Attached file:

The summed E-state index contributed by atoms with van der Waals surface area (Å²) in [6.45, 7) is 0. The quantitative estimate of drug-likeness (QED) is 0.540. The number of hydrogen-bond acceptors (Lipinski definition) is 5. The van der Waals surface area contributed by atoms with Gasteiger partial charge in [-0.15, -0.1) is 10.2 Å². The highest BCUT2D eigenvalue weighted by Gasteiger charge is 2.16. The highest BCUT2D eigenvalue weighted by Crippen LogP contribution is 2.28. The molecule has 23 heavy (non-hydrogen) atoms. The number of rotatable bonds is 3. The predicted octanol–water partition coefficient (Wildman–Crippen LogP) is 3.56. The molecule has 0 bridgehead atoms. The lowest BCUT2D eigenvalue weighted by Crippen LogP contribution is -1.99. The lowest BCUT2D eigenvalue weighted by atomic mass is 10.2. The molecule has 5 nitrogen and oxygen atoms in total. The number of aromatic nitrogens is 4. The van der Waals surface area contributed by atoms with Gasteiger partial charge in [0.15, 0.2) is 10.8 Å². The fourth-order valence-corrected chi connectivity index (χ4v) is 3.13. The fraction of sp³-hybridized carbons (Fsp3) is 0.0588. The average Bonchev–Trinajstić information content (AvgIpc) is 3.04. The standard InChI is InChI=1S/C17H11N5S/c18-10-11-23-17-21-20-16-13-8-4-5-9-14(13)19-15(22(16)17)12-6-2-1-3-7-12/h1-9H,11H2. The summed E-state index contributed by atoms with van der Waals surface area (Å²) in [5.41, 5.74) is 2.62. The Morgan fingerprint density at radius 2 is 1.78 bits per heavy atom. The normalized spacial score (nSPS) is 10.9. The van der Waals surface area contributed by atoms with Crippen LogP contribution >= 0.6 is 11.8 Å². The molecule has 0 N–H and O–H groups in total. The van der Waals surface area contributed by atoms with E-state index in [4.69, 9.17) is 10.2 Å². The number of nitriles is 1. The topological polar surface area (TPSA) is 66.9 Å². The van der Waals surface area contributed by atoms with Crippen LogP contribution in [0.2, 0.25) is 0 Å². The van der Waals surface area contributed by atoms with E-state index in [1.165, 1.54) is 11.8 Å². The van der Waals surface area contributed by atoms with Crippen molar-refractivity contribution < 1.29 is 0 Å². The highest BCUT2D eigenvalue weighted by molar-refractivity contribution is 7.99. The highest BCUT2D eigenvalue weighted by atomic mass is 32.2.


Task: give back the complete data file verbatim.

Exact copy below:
The summed E-state index contributed by atoms with van der Waals surface area (Å²) in [6.45, 7) is 0. The quantitative estimate of drug-likeness (QED) is 0.540. The number of hydrogen-bond acceptors (Lipinski definition) is 5. The van der Waals surface area contributed by atoms with Gasteiger partial charge in [-0.15, -0.1) is 10.2 Å². The highest BCUT2D eigenvalue weighted by Gasteiger charge is 2.16. The highest BCUT2D eigenvalue weighted by Crippen LogP contribution is 2.28. The molecule has 23 heavy (non-hydrogen) atoms. The number of rotatable bonds is 3. The predicted octanol–water partition coefficient (Wildman–Crippen LogP) is 3.56. The molecule has 0 bridgehead atoms. The lowest BCUT2D eigenvalue weighted by Crippen LogP contribution is -1.99. The lowest BCUT2D eigenvalue weighted by atomic mass is 10.2. The molecule has 5 nitrogen and oxygen atoms in total. The number of aromatic nitrogens is 4. The van der Waals surface area contributed by atoms with Gasteiger partial charge in [0.15, 0.2) is 10.8 Å². The fourth-order valence-corrected chi connectivity index (χ4v) is 3.13. The fraction of sp³-hybridized carbons (Fsp3) is 0.0588. The average Bonchev–Trinajstić information content (AvgIpc) is 3.04. The standard InChI is InChI=1S/C17H11N5S/c18-10-11-23-17-21-20-16-13-8-4-5-9-14(13)19-15(22(16)17)12-6-2-1-3-7-12/h1-9H,11H2. The summed E-state index contributed by atoms with van der Waals surface area (Å²) in [5.41, 5.74) is 2.62. The Morgan fingerprint density at radius 2 is 1.78 bits per heavy atom. The normalized spacial score (nSPS) is 10.9. The van der Waals surface area contributed by atoms with Crippen LogP contribution >= 0.6 is 11.8 Å². The molecule has 0 N–H and O–H groups in total. The van der Waals surface area contributed by atoms with E-state index in [4.69, 9.17) is 10.2 Å². The number of nitriles is 1. The topological polar surface area (TPSA) is 66.9 Å². The van der Waals surface area contributed by atoms with Crippen LogP contribution in [0.2, 0.25) is 0 Å². The van der Waals surface area contributed by atoms with E-state index in [1.165, 1.54) is 11.8 Å². The van der Waals surface area contributed by atoms with Crippen molar-refractivity contribution < 1.29 is 0 Å². The highest BCUT2D eigenvalue weighted by molar-refractivity contribution is 7.99. The highest BCUT2D eigenvalue weighted by atomic mass is 32.2.